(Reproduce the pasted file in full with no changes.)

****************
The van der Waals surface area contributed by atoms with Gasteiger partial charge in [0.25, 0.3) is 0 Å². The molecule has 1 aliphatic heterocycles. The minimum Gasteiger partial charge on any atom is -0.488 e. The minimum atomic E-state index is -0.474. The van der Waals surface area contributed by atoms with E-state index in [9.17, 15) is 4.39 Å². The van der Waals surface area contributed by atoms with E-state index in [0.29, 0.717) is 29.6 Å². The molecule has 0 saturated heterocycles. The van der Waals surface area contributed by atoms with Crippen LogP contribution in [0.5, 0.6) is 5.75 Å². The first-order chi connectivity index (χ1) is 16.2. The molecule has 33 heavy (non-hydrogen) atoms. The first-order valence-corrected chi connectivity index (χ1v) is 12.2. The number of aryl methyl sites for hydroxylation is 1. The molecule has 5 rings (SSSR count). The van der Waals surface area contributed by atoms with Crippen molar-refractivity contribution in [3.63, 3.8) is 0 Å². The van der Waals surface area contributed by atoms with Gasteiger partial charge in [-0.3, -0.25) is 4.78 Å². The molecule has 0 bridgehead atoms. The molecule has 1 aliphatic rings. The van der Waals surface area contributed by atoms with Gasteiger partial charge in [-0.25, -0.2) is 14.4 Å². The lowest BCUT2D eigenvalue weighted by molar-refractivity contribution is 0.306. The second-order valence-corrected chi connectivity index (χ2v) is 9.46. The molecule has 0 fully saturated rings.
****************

The van der Waals surface area contributed by atoms with Gasteiger partial charge in [0.25, 0.3) is 0 Å². The molecule has 1 aliphatic heterocycles. The minimum Gasteiger partial charge on any atom is -0.488 e. The minimum atomic E-state index is -0.474. The van der Waals surface area contributed by atoms with E-state index in [9.17, 15) is 4.39 Å². The van der Waals surface area contributed by atoms with E-state index in [0.29, 0.717) is 29.6 Å². The molecule has 0 saturated heterocycles. The van der Waals surface area contributed by atoms with Crippen LogP contribution in [0.5, 0.6) is 5.75 Å². The first-order chi connectivity index (χ1) is 16.2. The molecule has 33 heavy (non-hydrogen) atoms. The first-order valence-corrected chi connectivity index (χ1v) is 12.2. The number of aryl methyl sites for hydroxylation is 1. The molecule has 5 rings (SSSR count). The van der Waals surface area contributed by atoms with Crippen molar-refractivity contribution in [3.63, 3.8) is 0 Å². The van der Waals surface area contributed by atoms with Gasteiger partial charge in [-0.3, -0.25) is 4.78 Å². The molecule has 0 bridgehead atoms. The molecule has 1 aliphatic rings. The van der Waals surface area contributed by atoms with Gasteiger partial charge in [-0.25, -0.2) is 14.4 Å². The lowest BCUT2D eigenvalue weighted by molar-refractivity contribution is 0.306. The second-order valence-corrected chi connectivity index (χ2v) is 9.46. The molecule has 0 fully saturated rings.